The Cybersecurity and Infrastructure Security Agency suggested a series of Trusted Internet Connections (TIC) 3.0 adaptations agencies can make so employees can securely connect to federal networks and cloud environments during the “surge” in telework caused by the coronavirus.
TIC 3.0 introduced a multi-boundary approach to network security in guidance released by the Office of Management and Budget in September and detailed by the Department of Homeland Security‘s CISA in December. But telework presents “unique” cybersecurity risks necessitating new security patterns and capabilities to detect, mitigate and prevent such threats, according to temporary TIC guidance released Wednesday afternoon.
The guidance presents three alternatives for teleworkers to communicate with agency-sanctioned cloud services.
Traditionally teleworkers first establish a trusted connection to agency resources like a virtual private network (VPN) or virtual desktop infrastructure (VDI). Aggregating all teleworker traffic through a single location enforces security policy, but to do so at scale requires additional resources, increases costs and decreases performance.
Instead, teleworkers can access cloud services directly with protections being applied on the provider and teleworker resources via transport layer security (TLS), VPN or VDI, says CISA’s guidance.
“What they’re thinking about now with the emergency telework guidance is being a little more prescriptive,” Sean Frazier, advisory chief information security officer of federal at Duo Security, told FedScoop. “Being able to say, ‘Hey, we’ve got these use cases we’ve put together. We’ve got these architectures. Here are some ways you might achieve this specifically around telework.'”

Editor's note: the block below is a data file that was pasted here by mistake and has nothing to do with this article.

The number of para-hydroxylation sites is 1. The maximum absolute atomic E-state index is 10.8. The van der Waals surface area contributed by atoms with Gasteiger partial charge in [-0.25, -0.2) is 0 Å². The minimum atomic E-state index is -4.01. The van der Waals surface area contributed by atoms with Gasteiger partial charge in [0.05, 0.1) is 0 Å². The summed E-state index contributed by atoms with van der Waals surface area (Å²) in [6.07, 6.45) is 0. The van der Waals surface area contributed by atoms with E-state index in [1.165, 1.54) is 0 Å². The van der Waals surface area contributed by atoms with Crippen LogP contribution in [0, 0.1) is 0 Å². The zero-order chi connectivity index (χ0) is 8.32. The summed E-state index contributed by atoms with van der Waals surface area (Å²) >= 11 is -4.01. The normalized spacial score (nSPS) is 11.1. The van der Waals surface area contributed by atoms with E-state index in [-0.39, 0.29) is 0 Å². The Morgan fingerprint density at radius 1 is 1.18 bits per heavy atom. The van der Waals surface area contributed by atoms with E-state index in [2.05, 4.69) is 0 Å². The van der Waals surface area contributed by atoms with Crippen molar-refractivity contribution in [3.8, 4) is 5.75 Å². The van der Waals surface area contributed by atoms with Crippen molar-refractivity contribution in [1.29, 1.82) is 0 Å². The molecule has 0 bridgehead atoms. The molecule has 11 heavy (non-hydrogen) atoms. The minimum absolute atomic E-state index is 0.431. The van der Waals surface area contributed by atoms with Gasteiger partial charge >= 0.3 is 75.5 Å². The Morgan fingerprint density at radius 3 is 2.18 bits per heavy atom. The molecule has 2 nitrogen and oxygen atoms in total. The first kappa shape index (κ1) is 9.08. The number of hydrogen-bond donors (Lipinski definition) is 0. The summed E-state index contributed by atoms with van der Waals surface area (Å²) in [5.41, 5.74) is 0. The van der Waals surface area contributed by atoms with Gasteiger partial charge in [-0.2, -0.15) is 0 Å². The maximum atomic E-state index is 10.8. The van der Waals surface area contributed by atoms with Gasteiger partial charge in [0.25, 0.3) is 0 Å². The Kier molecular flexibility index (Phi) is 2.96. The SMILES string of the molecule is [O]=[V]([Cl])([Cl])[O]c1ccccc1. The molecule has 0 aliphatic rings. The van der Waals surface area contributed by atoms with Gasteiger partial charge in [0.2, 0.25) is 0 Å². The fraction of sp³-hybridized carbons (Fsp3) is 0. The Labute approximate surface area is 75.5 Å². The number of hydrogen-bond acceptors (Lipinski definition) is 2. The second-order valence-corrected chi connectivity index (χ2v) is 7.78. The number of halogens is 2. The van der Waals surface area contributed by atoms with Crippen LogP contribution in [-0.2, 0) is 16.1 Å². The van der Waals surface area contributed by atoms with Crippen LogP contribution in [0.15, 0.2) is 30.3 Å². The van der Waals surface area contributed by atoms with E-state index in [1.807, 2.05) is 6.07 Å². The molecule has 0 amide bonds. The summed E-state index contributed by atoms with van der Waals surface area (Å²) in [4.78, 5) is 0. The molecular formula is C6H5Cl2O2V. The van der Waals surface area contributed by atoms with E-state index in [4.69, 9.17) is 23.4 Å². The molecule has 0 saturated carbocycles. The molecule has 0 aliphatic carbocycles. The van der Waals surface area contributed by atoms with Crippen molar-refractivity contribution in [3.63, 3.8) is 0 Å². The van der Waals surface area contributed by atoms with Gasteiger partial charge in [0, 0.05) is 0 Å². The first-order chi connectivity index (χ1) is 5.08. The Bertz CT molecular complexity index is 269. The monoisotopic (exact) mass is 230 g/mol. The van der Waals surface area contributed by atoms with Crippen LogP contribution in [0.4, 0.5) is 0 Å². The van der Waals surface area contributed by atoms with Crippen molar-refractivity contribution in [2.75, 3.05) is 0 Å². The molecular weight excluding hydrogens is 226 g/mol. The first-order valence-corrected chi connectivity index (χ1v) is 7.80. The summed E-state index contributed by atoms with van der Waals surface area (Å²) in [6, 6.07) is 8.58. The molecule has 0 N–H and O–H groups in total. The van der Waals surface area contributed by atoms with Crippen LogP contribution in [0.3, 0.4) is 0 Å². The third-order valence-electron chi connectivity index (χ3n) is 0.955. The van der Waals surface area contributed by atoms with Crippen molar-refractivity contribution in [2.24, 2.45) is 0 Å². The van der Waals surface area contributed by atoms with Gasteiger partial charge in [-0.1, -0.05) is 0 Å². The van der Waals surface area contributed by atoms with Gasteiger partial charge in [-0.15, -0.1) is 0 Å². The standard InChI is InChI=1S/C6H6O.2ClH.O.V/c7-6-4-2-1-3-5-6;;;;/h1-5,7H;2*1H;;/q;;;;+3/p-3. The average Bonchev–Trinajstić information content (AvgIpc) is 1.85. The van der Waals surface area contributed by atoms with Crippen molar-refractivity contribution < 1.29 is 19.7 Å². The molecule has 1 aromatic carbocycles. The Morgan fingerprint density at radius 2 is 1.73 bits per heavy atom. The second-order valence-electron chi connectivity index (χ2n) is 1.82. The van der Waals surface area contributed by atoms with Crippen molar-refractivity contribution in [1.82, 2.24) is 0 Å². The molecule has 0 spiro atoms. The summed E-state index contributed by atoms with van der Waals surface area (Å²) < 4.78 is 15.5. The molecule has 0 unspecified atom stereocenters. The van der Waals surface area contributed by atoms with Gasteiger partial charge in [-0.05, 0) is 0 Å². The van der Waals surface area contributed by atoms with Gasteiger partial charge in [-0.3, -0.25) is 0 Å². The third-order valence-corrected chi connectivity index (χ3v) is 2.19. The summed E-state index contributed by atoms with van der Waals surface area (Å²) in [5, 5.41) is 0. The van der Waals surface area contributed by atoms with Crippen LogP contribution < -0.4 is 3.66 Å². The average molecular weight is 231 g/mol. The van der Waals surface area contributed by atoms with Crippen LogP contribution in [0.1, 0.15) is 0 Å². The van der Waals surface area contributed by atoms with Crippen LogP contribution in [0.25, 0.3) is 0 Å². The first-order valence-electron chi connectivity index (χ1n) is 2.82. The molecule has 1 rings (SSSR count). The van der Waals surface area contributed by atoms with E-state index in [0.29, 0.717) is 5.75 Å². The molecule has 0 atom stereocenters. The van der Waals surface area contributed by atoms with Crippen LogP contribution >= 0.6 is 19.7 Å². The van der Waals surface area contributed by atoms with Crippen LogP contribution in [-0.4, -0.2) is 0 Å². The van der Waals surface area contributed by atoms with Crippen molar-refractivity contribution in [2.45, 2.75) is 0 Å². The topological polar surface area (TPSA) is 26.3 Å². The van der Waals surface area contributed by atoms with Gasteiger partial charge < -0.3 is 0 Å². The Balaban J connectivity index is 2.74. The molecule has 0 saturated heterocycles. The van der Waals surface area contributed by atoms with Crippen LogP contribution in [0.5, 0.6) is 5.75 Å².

A second option, the hairpin back through headquarters, sees teleworkers establish a protected connection to the agency and then make connections to cloud services through that shared path with a traditional VPN. The downside is teleworkers may see reduced performance from increased network latency, stacked network encryption, network congestion, concentrator licensing bottlenecks, and other resource exhaustion.
The final option is a connection from teleworkers to cloud services through a cloud access security broker (CASB) or another security-as-a-service (SECaaS) provider. Traffic can be directed to the CASB through client agents, proxy settings or Domain Name System (DNS) means.
CISA’s guidance also lists all the TIC security capabilities for telework.
“Increasing capacity and capabilities for remote telework and collaboration may require an increase in existing services such as internet service provider (ISP) bandwidth, VPN, and cloud,” reads the guidance. “In some cases, agencies may find that there is a need to deploy new cloud services and authorize the use of nongovernment furnished equipment (non-GFE) or [bring your own device] to facilitate access to remote resources to meet demands.”
Licensing upgrades may be needed to acquire more cyber tools and services for situational awareness and risk management, the document adds.
Vendors are encouraged to map their cyber capabilities to the guidance, but CISA said it won’t validate such mappings — leaving that to agencies.
CISA intends to phase out the guidance as the coronavirus pandemic and telework subside, but certain features will be integrated into the TIC 3.0 remote user use case as it continues to be developed.
Every agency should be thinking about how the guidance can move them closer to an enabled telework force even after the national emergency ends, Frazier said.
“I would like to see this be supportive of a continuing initiative. Just thinking of traffic, these kind of events that happen regionally — snowmageddon is one example, there are tornadoes in the southeast,” Frazier said. “If something happens, the public sector — whether it be state, local or federal — needs to have continuity no matter what.”